Jan 17, 2020

Women's March on Washington expects historically low turnout

The 2019 Women's March. Photo: Evelyn Hockstein/For The Washington Post via Getty Images

Organizers are expecting record-low turnout for the fourth annual Women's March on Washington, scheduled for Saturday, the Washington Post reports.

By the numbers: A permit issued by the National Park Service indicates the event's coordinators expect between 3,000 and 10,000 participants, making it the lowest attendance since the event's launch in 2017. Nearly 100,000 participants took part in D.C's Women's March last year, the Post notes.

The anticipated dearth of attendees comes as the Trump impeachment trial begins to unfold in the Senate.

The state of play: Demonstration organizers are trying to set a new tone for this year's march after various groups and activists cut ties with the organization, the Post reports.
Events will be scattered throughout the week, as opposed to the historically one-day program.

  • The demonstration is scheduled to begin at 10am ET at the Freedom Plaza before marchers make their way to the White House, per the Post.

Go deeper: Women's March unravels as prominent Democrats go their own way

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In photos: Women's March 2020 protests around the U.S.

People participate in the Women's March as they protest President Trump in Washington, D.C., on Saturday. Photo: Yasin Ozturk/Anadolu Agency via Getty Images

The fourth annual Women's March on Washington, D.C., Saturday drew much smaller crowds than the millions who rallied in the capitol after President Trump's 2017 inauguration, but the crowd was just as passionate, NPR reports.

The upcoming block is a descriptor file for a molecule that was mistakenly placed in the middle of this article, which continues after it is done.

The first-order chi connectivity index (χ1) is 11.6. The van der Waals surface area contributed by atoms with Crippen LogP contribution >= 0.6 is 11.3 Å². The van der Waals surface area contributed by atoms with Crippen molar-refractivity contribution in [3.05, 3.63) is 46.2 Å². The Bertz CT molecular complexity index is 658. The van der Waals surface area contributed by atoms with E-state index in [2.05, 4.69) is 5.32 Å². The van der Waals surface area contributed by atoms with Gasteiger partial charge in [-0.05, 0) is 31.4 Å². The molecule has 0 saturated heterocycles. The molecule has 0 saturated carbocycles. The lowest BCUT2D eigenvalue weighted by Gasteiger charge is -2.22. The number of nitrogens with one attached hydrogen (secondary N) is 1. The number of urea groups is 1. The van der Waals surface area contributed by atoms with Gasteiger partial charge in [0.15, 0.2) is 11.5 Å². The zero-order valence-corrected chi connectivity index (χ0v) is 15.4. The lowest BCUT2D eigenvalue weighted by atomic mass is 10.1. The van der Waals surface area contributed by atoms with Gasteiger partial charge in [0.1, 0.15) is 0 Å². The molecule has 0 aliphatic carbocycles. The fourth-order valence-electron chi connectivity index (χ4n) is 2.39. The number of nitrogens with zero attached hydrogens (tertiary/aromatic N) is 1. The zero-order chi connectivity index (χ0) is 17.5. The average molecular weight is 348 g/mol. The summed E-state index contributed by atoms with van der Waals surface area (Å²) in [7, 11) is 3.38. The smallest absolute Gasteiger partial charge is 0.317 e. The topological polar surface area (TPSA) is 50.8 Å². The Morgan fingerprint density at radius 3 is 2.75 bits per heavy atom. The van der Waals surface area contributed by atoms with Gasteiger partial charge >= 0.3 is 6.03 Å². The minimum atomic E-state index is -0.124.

The big picture: Over 25,000 people signed up online to attend the D.C. march and more than 250 events were held around the U.S, per the New York Times. Here's what else unfolded, in photos.

See photosArrowJan 19, 2020

Exclusive poll: Women lock in on 2020

Democratic women are gearing up to become even more engaged around the 2020 election than they've been in recent years, according to a new survey by American University's Women & Politics Institute and the Barbara Lee Family Foundation provided exclusively to Axios.

Go deeperArrowJan 22, 2020

Nearly 600,000 civilians seek refuge to escape Syrian military advances

Photo: Rami Al Sayed/AFP via Getty Images

As Syrian troops push into opposition-held towns and villages in the provinces of Idlib and Aleppo, roughly 600,000 civilians have evacuated their homes, fleeing to the Turkish border, The Washington Post reports.

Why it matters: This latest emigration could quickly become one of the "worst humanitarian crisis" since the war started in 2011, the Post writes. Already, it is among the biggest single population dislocations throughout the nine-year war, a United Nations spokesperson told the Post.

Go deeperArrowFeb 8, 2020 - World